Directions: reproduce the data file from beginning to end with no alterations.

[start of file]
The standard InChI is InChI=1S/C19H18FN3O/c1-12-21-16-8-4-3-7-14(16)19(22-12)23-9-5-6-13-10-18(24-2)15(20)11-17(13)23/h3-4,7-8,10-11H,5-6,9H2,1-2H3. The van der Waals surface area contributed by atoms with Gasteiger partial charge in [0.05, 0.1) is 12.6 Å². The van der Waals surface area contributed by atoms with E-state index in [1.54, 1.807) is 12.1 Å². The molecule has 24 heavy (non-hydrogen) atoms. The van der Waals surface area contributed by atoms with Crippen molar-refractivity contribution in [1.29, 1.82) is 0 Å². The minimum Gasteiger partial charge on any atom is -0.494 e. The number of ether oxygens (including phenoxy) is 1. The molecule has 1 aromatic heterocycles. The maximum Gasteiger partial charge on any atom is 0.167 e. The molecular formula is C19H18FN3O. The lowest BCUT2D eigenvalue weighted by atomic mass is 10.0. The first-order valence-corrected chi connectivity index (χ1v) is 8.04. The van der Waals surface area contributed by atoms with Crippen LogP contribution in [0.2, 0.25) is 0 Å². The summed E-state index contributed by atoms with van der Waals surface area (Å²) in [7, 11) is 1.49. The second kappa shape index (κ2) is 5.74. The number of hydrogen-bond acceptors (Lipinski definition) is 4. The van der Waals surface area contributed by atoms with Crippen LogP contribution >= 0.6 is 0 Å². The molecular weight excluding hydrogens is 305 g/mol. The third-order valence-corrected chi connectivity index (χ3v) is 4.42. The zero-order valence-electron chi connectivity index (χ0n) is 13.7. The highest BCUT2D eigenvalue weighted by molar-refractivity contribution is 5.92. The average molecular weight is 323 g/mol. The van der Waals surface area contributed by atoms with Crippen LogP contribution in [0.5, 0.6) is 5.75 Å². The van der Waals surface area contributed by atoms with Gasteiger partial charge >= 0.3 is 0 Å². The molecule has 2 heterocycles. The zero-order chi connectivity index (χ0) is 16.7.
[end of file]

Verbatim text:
The standard InChI is InChI=1S/C19H18FN3O/c1-12-21-16-8-4-3-7-14(16)19(22-12)23-9-5-6-13-10-18(24-2)15(20)11-17(13)23/h3-4,7-8,10-11H,5-6,9H2,1-2H3. The van der Waals surface area contributed by atoms with Gasteiger partial charge in [0.05, 0.1) is 12.6 Å². The van der Waals surface area contributed by atoms with E-state index in [1.54, 1.807) is 12.1 Å². The molecule has 24 heavy (non-hydrogen) atoms. The van der Waals surface area contributed by atoms with Crippen molar-refractivity contribution in [1.29, 1.82) is 0 Å². The minimum Gasteiger partial charge on any atom is -0.494 e. The number of ether oxygens (including phenoxy) is 1. The molecule has 1 aromatic heterocycles. The maximum Gasteiger partial charge on any atom is 0.167 e. The molecular formula is C19H18FN3O. The lowest BCUT2D eigenvalue weighted by atomic mass is 10.0. The first-order valence-corrected chi connectivity index (χ1v) is 8.04. The van der Waals surface area contributed by atoms with Crippen LogP contribution in [0.2, 0.25) is 0 Å². The summed E-state index contributed by atoms with van der Waals surface area (Å²) in [7, 11) is 1.49. The second kappa shape index (κ2) is 5.74. The number of hydrogen-bond acceptors (Lipinski definition) is 4. The van der Waals surface area contributed by atoms with Crippen LogP contribution >= 0.6 is 0 Å². The molecular weight excluding hydrogens is 305 g/mol. The third-order valence-corrected chi connectivity index (χ3v) is 4.42. The zero-order valence-electron chi connectivity index (χ0n) is 13.7. The highest BCUT2D eigenvalue weighted by molar-refractivity contribution is 5.92. The average molecular weight is 323 g/mol. The van der Waals surface area contributed by atoms with Crippen LogP contribution in [0.5, 0.6) is 5.75 Å². The van der Waals surface area contributed by atoms with Gasteiger partial charge >= 0.3 is 0 Å². The molecule has 2 heterocycles. The zero-order chi connectivity index (χ0) is 16.7.